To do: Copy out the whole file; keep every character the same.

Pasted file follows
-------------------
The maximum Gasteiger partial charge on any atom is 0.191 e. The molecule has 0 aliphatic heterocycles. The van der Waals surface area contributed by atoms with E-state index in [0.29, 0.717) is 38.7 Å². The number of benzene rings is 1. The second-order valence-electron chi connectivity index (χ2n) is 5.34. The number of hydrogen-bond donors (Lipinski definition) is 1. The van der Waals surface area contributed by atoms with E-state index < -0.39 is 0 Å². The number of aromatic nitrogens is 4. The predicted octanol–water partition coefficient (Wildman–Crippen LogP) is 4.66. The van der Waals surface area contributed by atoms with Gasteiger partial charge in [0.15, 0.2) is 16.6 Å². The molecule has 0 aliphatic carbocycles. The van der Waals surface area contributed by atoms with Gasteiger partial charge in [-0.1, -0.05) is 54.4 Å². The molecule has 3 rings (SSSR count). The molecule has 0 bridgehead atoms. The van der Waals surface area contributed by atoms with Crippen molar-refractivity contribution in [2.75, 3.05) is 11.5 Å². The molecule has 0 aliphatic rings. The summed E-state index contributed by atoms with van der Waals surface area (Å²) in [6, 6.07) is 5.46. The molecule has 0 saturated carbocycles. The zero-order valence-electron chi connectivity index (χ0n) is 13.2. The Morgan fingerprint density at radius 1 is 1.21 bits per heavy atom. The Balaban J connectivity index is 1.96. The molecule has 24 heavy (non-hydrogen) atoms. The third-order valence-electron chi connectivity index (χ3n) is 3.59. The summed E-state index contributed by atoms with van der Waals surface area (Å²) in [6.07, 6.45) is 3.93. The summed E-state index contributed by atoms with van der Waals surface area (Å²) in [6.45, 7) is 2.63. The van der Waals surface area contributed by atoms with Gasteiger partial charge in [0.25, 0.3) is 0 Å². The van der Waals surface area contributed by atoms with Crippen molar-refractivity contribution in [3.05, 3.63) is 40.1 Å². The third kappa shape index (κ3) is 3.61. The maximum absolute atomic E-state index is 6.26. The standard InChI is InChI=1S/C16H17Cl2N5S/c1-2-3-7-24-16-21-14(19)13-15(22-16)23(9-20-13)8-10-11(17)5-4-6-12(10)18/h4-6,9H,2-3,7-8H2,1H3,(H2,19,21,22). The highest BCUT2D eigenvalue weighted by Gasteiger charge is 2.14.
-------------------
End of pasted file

The maximum Gasteiger partial charge on any atom is 0.191 e. The molecule has 0 aliphatic heterocycles. The van der Waals surface area contributed by atoms with E-state index in [0.29, 0.717) is 38.7 Å². The number of benzene rings is 1. The second-order valence-electron chi connectivity index (χ2n) is 5.34. The number of hydrogen-bond donors (Lipinski definition) is 1. The van der Waals surface area contributed by atoms with E-state index < -0.39 is 0 Å². The number of aromatic nitrogens is 4. The predicted octanol–water partition coefficient (Wildman–Crippen LogP) is 4.66. The van der Waals surface area contributed by atoms with Gasteiger partial charge in [0.15, 0.2) is 16.6 Å². The molecule has 0 aliphatic carbocycles. The van der Waals surface area contributed by atoms with Gasteiger partial charge in [-0.1, -0.05) is 54.4 Å². The molecule has 3 rings (SSSR count). The molecule has 0 bridgehead atoms. The van der Waals surface area contributed by atoms with Crippen molar-refractivity contribution in [2.75, 3.05) is 11.5 Å². The molecule has 0 aliphatic rings. The summed E-state index contributed by atoms with van der Waals surface area (Å²) in [6, 6.07) is 5.46. The molecule has 0 saturated carbocycles. The zero-order valence-electron chi connectivity index (χ0n) is 13.2. The Morgan fingerprint density at radius 1 is 1.21 bits per heavy atom. The Balaban J connectivity index is 1.96. The molecule has 24 heavy (non-hydrogen) atoms. The third-order valence-electron chi connectivity index (χ3n) is 3.59. The summed E-state index contributed by atoms with van der Waals surface area (Å²) in [6.07, 6.45) is 3.93. The summed E-state index contributed by atoms with van der Waals surface area (Å²) in [6.45, 7) is 2.63. The van der Waals surface area contributed by atoms with Gasteiger partial charge in [0.25, 0.3) is 0 Å². The van der Waals surface area contributed by atoms with Crippen molar-refractivity contribution in [3.05, 3.63) is 40.1 Å². The third kappa shape index (κ3) is 3.61. The maximum absolute atomic E-state index is 6.26. The standard InChI is InChI=1S/C16H17Cl2N5S/c1-2-3-7-24-16-21-14(19)13-15(22-16)23(9-20-13)8-10-11(17)5-4-6-12(10)18/h4-6,9H,2-3,7-8H2,1H3,(H2,19,21,22). The highest BCUT2D eigenvalue weighted by Gasteiger charge is 2.14.